State clears Occupy Olympia

January 4, 2012

OLYMPIA, Wash.--State officials ordered the eviction of the Occupy Olympia encampment from a state park adjacent to Washington's Capitol building, and the next day, dozens of state troopers moved into the park, dismantling dozens of tents and clearing the camp with no arrests.

According to activists, about three dozen people moved to a vacant building across from the encampment--the facility once served as the county health building. But according to press reports, the troopers surrounded the occupied building after clearing the park, and activists left voluntarily.

The Seattle Times reported that Occupy activists were planning their next move, which included ongoing weekly meetings at the state Capitol.

The Occupy Olympia movement had camped in Heritage Park since October 16. on November 11, the state Department of Enterprise Services, which manages the park, asked activists to leave voluntarily. Now the park has been cleared by mandate.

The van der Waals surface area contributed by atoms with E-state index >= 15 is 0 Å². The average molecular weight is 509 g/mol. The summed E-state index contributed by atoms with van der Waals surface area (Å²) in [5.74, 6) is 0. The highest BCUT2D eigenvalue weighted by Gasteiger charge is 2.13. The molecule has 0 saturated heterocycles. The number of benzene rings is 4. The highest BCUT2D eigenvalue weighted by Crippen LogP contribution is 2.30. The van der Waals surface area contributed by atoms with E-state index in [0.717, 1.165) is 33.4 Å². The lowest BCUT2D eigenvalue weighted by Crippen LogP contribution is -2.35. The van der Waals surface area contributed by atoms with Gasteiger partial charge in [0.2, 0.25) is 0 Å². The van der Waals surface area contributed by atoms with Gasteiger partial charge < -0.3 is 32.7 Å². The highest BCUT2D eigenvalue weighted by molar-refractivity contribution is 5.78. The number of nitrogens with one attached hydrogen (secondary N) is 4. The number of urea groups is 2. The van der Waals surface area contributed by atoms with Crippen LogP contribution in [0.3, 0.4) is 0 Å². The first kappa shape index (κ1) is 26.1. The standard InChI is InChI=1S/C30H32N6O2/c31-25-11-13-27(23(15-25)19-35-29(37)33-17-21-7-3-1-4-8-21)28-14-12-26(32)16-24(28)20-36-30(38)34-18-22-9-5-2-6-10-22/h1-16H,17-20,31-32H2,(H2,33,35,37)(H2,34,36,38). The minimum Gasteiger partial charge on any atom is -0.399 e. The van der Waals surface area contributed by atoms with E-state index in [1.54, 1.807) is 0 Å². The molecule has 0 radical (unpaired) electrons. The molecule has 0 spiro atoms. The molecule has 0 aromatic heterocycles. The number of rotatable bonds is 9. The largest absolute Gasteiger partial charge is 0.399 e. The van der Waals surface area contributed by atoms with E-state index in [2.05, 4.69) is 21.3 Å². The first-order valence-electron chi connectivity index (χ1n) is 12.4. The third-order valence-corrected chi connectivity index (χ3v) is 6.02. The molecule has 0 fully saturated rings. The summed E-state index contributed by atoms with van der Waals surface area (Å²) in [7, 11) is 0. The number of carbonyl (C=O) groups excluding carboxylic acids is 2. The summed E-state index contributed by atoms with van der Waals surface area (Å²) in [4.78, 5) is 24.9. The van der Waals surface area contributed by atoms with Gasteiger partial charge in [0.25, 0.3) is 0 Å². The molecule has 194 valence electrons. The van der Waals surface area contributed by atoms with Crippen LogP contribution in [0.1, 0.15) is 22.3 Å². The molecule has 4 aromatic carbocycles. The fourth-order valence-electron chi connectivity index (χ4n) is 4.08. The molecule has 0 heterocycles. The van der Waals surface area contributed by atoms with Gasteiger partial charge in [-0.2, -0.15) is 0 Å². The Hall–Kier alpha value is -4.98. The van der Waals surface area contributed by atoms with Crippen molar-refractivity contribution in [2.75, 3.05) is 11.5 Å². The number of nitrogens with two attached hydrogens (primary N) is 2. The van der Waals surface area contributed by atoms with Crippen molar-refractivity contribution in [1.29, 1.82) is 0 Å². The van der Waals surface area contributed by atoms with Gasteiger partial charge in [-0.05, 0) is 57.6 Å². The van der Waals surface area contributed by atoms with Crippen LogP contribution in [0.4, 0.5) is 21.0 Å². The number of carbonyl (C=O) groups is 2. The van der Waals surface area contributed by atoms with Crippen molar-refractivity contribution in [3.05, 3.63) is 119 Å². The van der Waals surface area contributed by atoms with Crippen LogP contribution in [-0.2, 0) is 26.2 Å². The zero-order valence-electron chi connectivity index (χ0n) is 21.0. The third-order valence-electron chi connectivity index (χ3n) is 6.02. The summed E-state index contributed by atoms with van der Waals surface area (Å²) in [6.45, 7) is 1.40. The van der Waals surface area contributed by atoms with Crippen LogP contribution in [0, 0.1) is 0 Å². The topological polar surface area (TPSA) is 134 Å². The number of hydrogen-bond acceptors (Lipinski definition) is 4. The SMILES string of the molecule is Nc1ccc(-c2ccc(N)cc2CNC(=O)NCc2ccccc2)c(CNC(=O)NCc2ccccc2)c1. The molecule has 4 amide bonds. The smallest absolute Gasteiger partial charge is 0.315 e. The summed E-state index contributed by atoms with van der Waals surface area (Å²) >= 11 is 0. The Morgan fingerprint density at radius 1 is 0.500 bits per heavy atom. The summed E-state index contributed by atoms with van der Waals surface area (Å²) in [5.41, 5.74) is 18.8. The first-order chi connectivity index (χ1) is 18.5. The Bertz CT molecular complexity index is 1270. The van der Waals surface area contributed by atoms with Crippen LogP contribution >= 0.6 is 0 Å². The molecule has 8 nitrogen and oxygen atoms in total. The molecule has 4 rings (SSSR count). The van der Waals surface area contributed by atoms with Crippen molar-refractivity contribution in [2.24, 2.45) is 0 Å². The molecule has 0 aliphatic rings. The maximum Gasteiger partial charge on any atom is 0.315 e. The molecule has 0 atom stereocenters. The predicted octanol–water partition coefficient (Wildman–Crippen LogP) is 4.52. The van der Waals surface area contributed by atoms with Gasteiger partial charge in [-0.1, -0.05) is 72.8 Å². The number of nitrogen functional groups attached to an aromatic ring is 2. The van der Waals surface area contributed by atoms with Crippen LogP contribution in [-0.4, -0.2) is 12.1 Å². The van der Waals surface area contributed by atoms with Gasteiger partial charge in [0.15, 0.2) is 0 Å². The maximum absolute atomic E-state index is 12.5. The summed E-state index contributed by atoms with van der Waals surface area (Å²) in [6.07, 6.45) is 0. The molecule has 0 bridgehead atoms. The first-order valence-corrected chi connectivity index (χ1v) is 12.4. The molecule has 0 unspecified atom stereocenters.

Gov. Christine Gregoire, a Democrat, justified the expulsion as a matter of public safety. "I can't sit where I live [the governor's mansion] and look out and worry about whether those people are going to death down there." She added that she wanted Olympia residents and visitors to feel comfortable walking along Capitol Lake, which borders the former encampment--and to visit area businesses without "concern."

The governor who suddenly fears people freezing to death is the same governor who approved $10 billion in cuts to close state budget deficits over the past three years, while refusing to consider any methods of raising revenue. The cuts have come in education, health care and other social services--resulting in many people being left out in the cold.

Now, facing an additional $2 billion projected deficit for the next two years, the governor is proposing an increase in the state sales tax to cover about a quarter of that amount. This would further the burden on the state's poorest people, who already face the most regressive state tax system in the country.

Now that the Occupy Olympia camp has been taken down, Gregoire won't have the "look out" and see a real solution to the budget deficit--raise taxes on the state's wealthy elite and rich corporations.

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